How to Find Your Dream Buyer




  • — October 10, 2018

    Finding a buyer for your small business can be intimidating. Putting your business on the market inevitably stirs anxious energy, and feelings of vulnerability can prevent entrepreneurs from seeking out deals. After all, when selling the business you spent years developing, you want to be sure that you’re selling to the one.


    Sound familiar? Well, you might go as far as to say that finding a perfect buyer is like finding a soulmate. Sure, it’s not a true 1:1 comparison, but there are undeniable similarities between connecting with your buyer and connecting with your betrothed.


    You’re ready to put yourself out there, but how do you hook the buyer of your dreams? To understand the process of buyer courtship, let’s frame this journey within a context anybody can understand: a classic love story.



    • Dating — This step is focused on preliminary strategizing. This means meeting prospects, assessing the market, business valuation, and more.
    • Engagement — How to practice due diligence to ensure a favorable deal.
    • Marriage — Before taking the plunge you must settle on a mutually-beneficial contract.

    Let’s unpack each of these phases to better understand how to find the buyer your business deserves.


    Dating


    The beginning of the sales journey is filled with uncertainty but, much like the dating scene, that’s part of the excitement. But, don’t let your naivety undercut the value of your business.


    Here’s the key to this first phase: play the field. Don’t rush into any commitments. Nothing signals inexperience quite like an overzealous seller, so leave yourself open to multiple suitors. Savvy entrepreneurs know to how to play the game, so start by listing your business for sale and be patient. There are plenty of fish in the sea.


    Next, it will benefit you to do some soul-searching and self-reflection in the form of a business valuation. This is an important step of the sales process in which a seller determines the value of their offering. A business valuation can take on several forms:



    • Asset value — A calculation of a business’s net balance minus liabilities.
    • Earning value — An estimation of potential future earnings. This is based on the business’s record of past earnings compared to a buyer’s expected rate of return.
    • Market value — The value of your business compared to similar businesses that were recently sold.

    A thorough business valuation will be some combination of the above approaches. Your main concern should be this: which attributes carry the most value within your particular sector? Find these features, bring them forth, and let them speak for themselves. Admirers will see these assets and come flocking in no time.


    After some time playing the dating game you will find a match, and it will be time to settle down. Next comes the engagement chapter of your sales storybook, and while you might feel secure in your partnership, be aware you’re still in the honeymoon phase. Without due diligence, you could be left at the altar.


    Engagement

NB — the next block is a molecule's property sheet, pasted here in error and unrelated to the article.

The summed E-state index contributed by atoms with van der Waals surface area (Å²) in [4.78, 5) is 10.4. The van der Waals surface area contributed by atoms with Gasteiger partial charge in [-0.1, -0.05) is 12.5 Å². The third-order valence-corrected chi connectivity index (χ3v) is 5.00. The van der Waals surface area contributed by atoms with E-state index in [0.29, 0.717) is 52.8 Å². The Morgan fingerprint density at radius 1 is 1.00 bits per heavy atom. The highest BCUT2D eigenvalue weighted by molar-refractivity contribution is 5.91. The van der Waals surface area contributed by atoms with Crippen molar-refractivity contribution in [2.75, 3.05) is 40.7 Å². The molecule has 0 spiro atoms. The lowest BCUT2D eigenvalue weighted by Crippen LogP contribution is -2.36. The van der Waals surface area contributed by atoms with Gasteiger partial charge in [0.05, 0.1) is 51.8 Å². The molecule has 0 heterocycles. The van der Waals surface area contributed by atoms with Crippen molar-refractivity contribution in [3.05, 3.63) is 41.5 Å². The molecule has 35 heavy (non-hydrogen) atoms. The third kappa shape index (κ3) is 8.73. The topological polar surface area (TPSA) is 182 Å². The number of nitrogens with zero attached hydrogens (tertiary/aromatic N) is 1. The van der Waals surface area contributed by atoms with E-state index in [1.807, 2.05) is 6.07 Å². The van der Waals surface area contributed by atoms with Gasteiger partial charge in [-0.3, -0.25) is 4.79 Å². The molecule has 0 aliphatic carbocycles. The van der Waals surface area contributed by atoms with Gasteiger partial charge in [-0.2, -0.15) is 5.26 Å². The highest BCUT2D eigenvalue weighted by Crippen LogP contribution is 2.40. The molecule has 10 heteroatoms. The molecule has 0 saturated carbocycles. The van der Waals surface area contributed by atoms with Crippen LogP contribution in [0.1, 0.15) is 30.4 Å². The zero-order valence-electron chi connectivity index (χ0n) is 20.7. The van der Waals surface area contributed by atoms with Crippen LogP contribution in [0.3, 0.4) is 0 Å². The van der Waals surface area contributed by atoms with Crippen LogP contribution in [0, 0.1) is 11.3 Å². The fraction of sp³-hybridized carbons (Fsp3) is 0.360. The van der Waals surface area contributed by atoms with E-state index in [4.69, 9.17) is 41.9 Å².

At this point you are committed to your buyer and they are committed to you. But, like in a relationship, the early stage of the sales process is no time to become complacent. Without due diligence during the engagement chapter of your coupling, you could very well squander a good thing.


    When you are in the intermediary between securing a prospect and finalizing contracts, be sure to implement the following strategies:



    • Recruit a “wingman” — A business broker can bring valuable insight to negotiations and continue scouting for prospects if a potential deal falls through.
    • Consider their feelings — One of the best things you can do is think like a buyer. Put yourself in their shoes, consider what makes your business appealing, and use it as leverage.
    • Establish boundaries — Make a list contract terms on which you will not budge. For example, up-front payment, future involvement, non-competes, etc. Be strong. Now is the time to hold firm on the non-negotiables.

    At this point you and your buyer will settle into comfortable, agreeable contract terms. Hopefully by now it is clear that this deal is meant to be. If everything goes according to plan, you’re ready to take things to the next level: getting hitched.


    Marriage


    The time has come and you have found a prospective buyer — you hear closing bells ringing. You have dedicated countless hours to sales negotiations, and all that’s left is to sign over to Mr. or Mrs. Right.


    In this phase of the sales journey you will negotiate final contract terms. This final leg of the sales journey can take up to a year, so be aware you’re in it for the long haul. The buyer will come to you with an offer at which point you can accept, counter or reject. You may dance around each other for a little while, but once you come to agreeable terms on both sides you can finally say “I do.”


    After everything is finalized you may be required to stay involved with the business for a set amount of years. If not, be sure to sign any assets that were not purchased over to yourself. At long last it will be time to go your separate ways and move on to the next chapter of your life.


    Selling your business can be as emotional as a romantic relationship, but lucky for you there are resources available to ease the process. Divorce yourself from doubt, and put yourself on the market — your dream buyer is out there somewhere.

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    Author: Bruce Hakutizwi


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